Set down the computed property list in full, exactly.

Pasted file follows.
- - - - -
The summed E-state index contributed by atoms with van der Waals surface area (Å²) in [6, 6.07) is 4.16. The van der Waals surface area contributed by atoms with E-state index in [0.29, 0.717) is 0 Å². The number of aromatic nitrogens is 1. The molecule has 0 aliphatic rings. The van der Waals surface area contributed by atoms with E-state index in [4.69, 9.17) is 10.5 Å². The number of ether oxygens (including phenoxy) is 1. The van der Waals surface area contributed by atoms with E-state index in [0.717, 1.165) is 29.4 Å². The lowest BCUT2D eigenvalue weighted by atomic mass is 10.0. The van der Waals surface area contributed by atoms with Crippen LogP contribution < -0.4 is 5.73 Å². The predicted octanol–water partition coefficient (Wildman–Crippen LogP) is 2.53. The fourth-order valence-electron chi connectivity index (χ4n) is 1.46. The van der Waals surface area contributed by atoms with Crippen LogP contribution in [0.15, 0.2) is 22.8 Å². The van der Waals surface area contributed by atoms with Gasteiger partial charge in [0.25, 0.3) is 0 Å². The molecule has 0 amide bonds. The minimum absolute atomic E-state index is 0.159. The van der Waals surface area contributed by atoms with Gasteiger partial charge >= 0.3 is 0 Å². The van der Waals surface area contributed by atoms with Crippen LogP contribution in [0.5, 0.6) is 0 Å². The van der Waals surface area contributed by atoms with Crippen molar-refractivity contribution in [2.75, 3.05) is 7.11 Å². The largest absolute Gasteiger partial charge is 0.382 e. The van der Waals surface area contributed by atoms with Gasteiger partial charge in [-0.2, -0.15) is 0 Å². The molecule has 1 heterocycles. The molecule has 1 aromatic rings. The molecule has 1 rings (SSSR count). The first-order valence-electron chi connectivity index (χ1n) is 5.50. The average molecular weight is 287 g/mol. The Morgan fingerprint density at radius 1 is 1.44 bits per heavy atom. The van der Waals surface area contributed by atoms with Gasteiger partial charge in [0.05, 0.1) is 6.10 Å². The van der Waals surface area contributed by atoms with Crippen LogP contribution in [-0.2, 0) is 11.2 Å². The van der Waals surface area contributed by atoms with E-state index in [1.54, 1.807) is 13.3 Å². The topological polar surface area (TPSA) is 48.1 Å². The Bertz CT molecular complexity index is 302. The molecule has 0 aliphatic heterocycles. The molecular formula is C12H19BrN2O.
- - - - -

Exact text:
The summed E-state index contributed by atoms with van der Waals surface area (Å²) in [6, 6.07) is 4.16. The van der Waals surface area contributed by atoms with E-state index in [0.29, 0.717) is 0 Å². The number of aromatic nitrogens is 1. The molecule has 0 aliphatic rings. The van der Waals surface area contributed by atoms with E-state index in [4.69, 9.17) is 10.5 Å². The number of ether oxygens (including phenoxy) is 1. The van der Waals surface area contributed by atoms with E-state index in [0.717, 1.165) is 29.4 Å². The lowest BCUT2D eigenvalue weighted by atomic mass is 10.0. The van der Waals surface area contributed by atoms with Crippen LogP contribution < -0.4 is 5.73 Å². The predicted octanol–water partition coefficient (Wildman–Crippen LogP) is 2.53. The fourth-order valence-electron chi connectivity index (χ4n) is 1.46. The van der Waals surface area contributed by atoms with Crippen LogP contribution in [0.15, 0.2) is 22.8 Å². The van der Waals surface area contributed by atoms with Gasteiger partial charge in [0.25, 0.3) is 0 Å². The molecule has 0 amide bonds. The minimum absolute atomic E-state index is 0.159. The van der Waals surface area contributed by atoms with Gasteiger partial charge >= 0.3 is 0 Å². The van der Waals surface area contributed by atoms with Crippen LogP contribution in [0.5, 0.6) is 0 Å². The van der Waals surface area contributed by atoms with Crippen molar-refractivity contribution in [2.75, 3.05) is 7.11 Å². The largest absolute Gasteiger partial charge is 0.382 e. The van der Waals surface area contributed by atoms with Gasteiger partial charge in [-0.2, -0.15) is 0 Å². The molecule has 1 heterocycles. The molecule has 1 aromatic rings. The molecule has 1 rings (SSSR count). The first-order valence-electron chi connectivity index (χ1n) is 5.50. The average molecular weight is 287 g/mol. The Morgan fingerprint density at radius 1 is 1.44 bits per heavy atom. The van der Waals surface area contributed by atoms with Gasteiger partial charge in [0.05, 0.1) is 6.10 Å². The van der Waals surface area contributed by atoms with Crippen LogP contribution in [-0.2, 0) is 11.2 Å². The van der Waals surface area contributed by atoms with E-state index in [1.54, 1.807) is 13.3 Å². The topological polar surface area (TPSA) is 48.1 Å². The Bertz CT molecular complexity index is 302. The molecule has 0 aliphatic heterocycles. The molecular formula is C12H19BrN2O.